Movie Magic
At Melody Ranch.

By Leon Worden.

The Melody Ranch story really begins in 1922, when Trem Carr came out West to make movies. The 1920s saw him make several pictures in the Santa Clarita Valley, particularly in Placerita Canyon, where he started Monogram Pictures with a partner. There he hooked up with Ernie Hickson, an astute set designer, historian and collector of Western Americana. Hickson built a Western movie town for Monogram, just east of the modern-day Placerita Canyon Road exit off of State Route 14 (where Disney's Golden Oak Ranch is located today). When Carr's lease expired in 1936 Hickson bought a 10-acre parcel at Oak Creek and Placerita Canyon roads and moved his movie town there.

Known as the Monogram Ranch during the 1930s and renamed Placeritos Ranch in the '40s, the town hosted its share of climactic Hollywood moments. It was on one of the dusty Western streets at the ranch that "High Noon's" immortal face-down played itself out. Just about every old celluloid cowboy to ride across the silver screen ambled through this Monogram set at one time or another — men like John Wayne, Harry Carey, Tom Tyler, Ken Maynard, Hoot Gibson, Johnny Mack Brown, Bob Steele and the legendary Singing Cowboy himself, Gene Autry.

Ernie Hickson died on January 22, 1952. Later that year, Autry purchased his old stomping grounds, which he renamed "Melody Ranch," and moved into a farm house which still stands on the property. Contrary to what one might assume, Autry's weekly television series in the 1950s was not filmed at Melody Ranch, but hundreds of other feature films and television programs were, including Gunsmoke and Wyatt Earp.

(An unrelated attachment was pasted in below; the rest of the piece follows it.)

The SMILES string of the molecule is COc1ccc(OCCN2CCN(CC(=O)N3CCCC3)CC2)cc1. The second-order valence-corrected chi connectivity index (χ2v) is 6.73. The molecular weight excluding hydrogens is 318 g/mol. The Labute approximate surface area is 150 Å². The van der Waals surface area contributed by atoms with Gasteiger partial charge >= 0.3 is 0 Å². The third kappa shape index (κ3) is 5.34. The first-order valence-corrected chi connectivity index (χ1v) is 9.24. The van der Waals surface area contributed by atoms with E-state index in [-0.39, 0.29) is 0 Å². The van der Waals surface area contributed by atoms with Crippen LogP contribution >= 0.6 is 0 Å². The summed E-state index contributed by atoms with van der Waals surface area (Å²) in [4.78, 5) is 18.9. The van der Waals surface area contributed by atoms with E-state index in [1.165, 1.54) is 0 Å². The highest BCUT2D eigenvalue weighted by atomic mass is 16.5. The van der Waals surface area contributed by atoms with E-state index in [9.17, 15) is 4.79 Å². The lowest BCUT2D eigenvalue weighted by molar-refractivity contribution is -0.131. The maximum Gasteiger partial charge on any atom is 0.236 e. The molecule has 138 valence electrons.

The magic was not to last. On August 28, 1962, a violent firestorm swept through Placerita Canyon and engulfed most of the movie town's original Western structures. Elvis Presley, on location, helped battle the flames, but to little avail.

"What I lost could not be replaced or even measured," Gene Autry said recently. "I had always planned to erect a Western museum there, but priceless Indian relics and a collection of rare guns, including a set used by Billy the Kid, went up in smoke. Thank God, the ranch hands and all fourteen of our horses were uninjured."

In the decades after the fire, Autry and his business manager — wife Jackie — sold off portions of the 110-acre ranch. The final ten acres, where the buildings had stood, went on the market in November, 1990. Brothers Renaud and Andre Veluzat, longtime Newhall residents and film industry executives, quickly purchased the parcel and restored the Western movie ranch to its former glory in 1991.

Today, modern superstars like Bruce Willis, Jeff Bridges and Randy Travis are creating new legends at the Melody Ranch Motion Picture Studio as they mesmerize new movie-goers and television audiences with the timeless drama of the American West.

The writer thanks Gene Autry and Renaud Veluzat for their assistance with this story.
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